KANSAS CITY, Mo., Feb. 17 /PRNewswire/ -- Layoffs and a dearth of new job openings continue to add to the high rate of unemployment, leaving an increasing number of new college grads and young adults unable to make ends meet. Left with limited options, many are moving back home with Mom and Dad – an increasing trend that creates important insurance consequences for these so-called "Boomerangers" and their parents to consider.
"In this economic environment, many young adults and their parents are finding themselves in a position they never expected," said Jane L. Cline, National Association of Insurance Commissioners President (NAIC) and West Virginia Insurance Commissioner. "A grown child moving back home can create insurance implications that must be considered carefully and understood to ensure everyone stays protected."
A recent Pew Research Center study found that, in the past year, nearly 13 percent of parents with grown children have had at least one of their adult sons or daughters return home to live for financial reasons. Saddled with college loans and unexpected job loss, these young adults are forced to live at home until they can find a job and get their finances back on track.
The NAIC recommends that families who find themselves part of this new phenomenon consider the following:
Review Your Insurance Policies
A move back home provides the perfect opportunity to review existing health, home and auto insurance coverage for both parents and children to ensure it adequately reflects the new living arrangement.
As part of the review process, families might find they can save money by combining existing insurance policies. For example, young adults renting before moving back home no longer need renter's insurance; instead, they could potentially be added to the homeowner policy. However, they need to be sure that their parents' homeowners policy has a broad enough scope to include them as "insured." Additionally, young adults might need additional coverage if the move back home forced them to rent a storage locker for their belongings or if they have big-ticket items, like jewelry, expensive electronic equipment or other valuables that may require coverage beyond what their parents' homeowners policy has currently.
Auto insurance coverage is another important consideration. Does the young adult have his or her own car that needs to be added to the parent's policy? Or does the young adult need to be added as another driver of an existing family vehicle? The good news is parents can keep any member of the family on their auto insurance policy as long as that person lives in the same house. But rates may increase, so parents should look for discounts such as those given for multiple vehicles, multiple policies (homeowners, life, health, disability), anti-theft devices and good driving records.
Parents should discuss the situation with their insurance agent to determine what level of coverage their family needs. Young adults can visit the NAIC's dedicated section for young singles on Insure U: www.insureuonline.org/course_singles.htm to learn more.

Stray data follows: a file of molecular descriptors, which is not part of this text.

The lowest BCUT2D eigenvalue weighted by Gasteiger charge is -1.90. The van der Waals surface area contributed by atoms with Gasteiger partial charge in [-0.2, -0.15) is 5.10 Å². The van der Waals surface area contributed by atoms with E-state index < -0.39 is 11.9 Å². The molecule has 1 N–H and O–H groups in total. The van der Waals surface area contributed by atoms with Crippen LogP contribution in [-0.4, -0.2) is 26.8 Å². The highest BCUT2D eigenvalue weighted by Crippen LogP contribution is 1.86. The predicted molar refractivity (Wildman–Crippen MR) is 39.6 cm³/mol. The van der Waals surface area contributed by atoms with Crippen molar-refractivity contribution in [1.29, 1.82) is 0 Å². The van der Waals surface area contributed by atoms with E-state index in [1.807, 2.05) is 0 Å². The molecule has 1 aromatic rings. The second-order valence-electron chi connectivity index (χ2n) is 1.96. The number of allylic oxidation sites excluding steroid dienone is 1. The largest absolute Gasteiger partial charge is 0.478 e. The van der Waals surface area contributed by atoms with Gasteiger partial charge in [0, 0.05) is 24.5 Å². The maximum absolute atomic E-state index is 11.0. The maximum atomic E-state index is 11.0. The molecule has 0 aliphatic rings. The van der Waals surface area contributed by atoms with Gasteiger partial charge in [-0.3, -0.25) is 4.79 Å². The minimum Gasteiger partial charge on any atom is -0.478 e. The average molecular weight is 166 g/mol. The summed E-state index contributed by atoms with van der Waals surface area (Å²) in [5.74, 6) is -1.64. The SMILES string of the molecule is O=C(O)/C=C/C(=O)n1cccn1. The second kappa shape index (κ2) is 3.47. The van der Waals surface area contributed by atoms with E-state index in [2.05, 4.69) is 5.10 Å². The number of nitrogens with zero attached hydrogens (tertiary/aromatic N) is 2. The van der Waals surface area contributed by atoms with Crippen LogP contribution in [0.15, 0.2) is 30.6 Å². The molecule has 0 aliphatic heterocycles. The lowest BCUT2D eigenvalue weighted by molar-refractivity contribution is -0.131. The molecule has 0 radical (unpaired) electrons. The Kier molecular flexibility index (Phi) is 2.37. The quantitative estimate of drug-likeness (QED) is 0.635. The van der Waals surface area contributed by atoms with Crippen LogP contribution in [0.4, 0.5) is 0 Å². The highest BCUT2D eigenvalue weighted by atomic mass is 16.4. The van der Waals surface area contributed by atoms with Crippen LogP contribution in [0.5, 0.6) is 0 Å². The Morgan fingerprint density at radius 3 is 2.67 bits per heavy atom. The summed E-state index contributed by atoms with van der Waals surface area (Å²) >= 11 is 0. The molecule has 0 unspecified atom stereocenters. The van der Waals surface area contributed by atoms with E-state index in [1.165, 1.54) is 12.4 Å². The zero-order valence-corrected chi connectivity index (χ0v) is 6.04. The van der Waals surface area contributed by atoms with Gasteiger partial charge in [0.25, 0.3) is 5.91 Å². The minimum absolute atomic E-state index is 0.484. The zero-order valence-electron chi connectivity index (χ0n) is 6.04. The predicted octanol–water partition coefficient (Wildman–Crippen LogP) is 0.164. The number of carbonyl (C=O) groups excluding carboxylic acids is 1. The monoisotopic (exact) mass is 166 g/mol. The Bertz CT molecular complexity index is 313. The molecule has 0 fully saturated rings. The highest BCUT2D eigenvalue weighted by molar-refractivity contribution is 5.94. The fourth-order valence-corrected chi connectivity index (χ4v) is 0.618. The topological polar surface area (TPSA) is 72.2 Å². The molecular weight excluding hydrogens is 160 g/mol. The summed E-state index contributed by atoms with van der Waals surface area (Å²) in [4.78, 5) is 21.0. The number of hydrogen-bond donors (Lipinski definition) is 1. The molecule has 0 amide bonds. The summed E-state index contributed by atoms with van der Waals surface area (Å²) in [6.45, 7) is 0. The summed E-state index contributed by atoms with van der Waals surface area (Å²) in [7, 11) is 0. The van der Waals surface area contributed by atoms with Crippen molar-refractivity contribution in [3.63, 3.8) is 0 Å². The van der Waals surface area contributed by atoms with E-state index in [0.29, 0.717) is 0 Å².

Check with Your State Insurance Department about New Health-Care Limits
In many states, a parent's health insurance can now cover young adult children through their late 20s to help dependents without employer-sponsored health insurance or the financial ability to purchase individual coverage. Consumers should reach out to their state insurance department to learn more about how their state laws affect their coverage. To find contact information for your state insurance department, visit www.naic.org/state_web_map.htm.
Explore Alternative Options for Insurance Coverage
If young adults don't qualify for a parent's policy, other options can be considered to make sure they stay protected. Options include:
- Alumni Associations: University alumni associations can be a resource for cost-effective insurance plans — health, auto, life — but this might require application within a set period of time after graduation and perhaps membership in the alumni association.
- State Insurance Pools: Many states have insurance pools that guarantee coverage to people rejected by private insurers. It also can provide a way to continue insurance coverage for those who exhaust COBRA benefits. To see if your state has a health insurance pool, check with the state insurance department
- Industry Associations: Many professional groups and associations also provide members access and preferred rates. If part of an industry group, check with the organization to see what benefits are available
For more information about auto, home, life and health insurance options, as well as tips for choosing the coverage that is right for you, visit www.InsureUonline.org or www.naic.org/state_web_map.htm to find contact details for your state department of insurance.
About the NAIC
Formed in 1871, the National Association of Insurance Commissioners (NAIC) is a voluntary organization of the chief insurance regulatory officials of the 50 states, the District of Columbia and five U.S. territories. The NAIC has three offices: Executive Office, Washington, D.C.; Central Office, Kansas City, Mo.; and Securities Valuation Office, New York City. The NAIC serves the needs of consumers and the industry, with an overriding objective of supporting state insurance regulators as they protect consumers and maintain the financial stability of the insurance marketplace. For more information, visit www.naic.org.
SOURCE National Association of Insurance Commissioners (NAIC)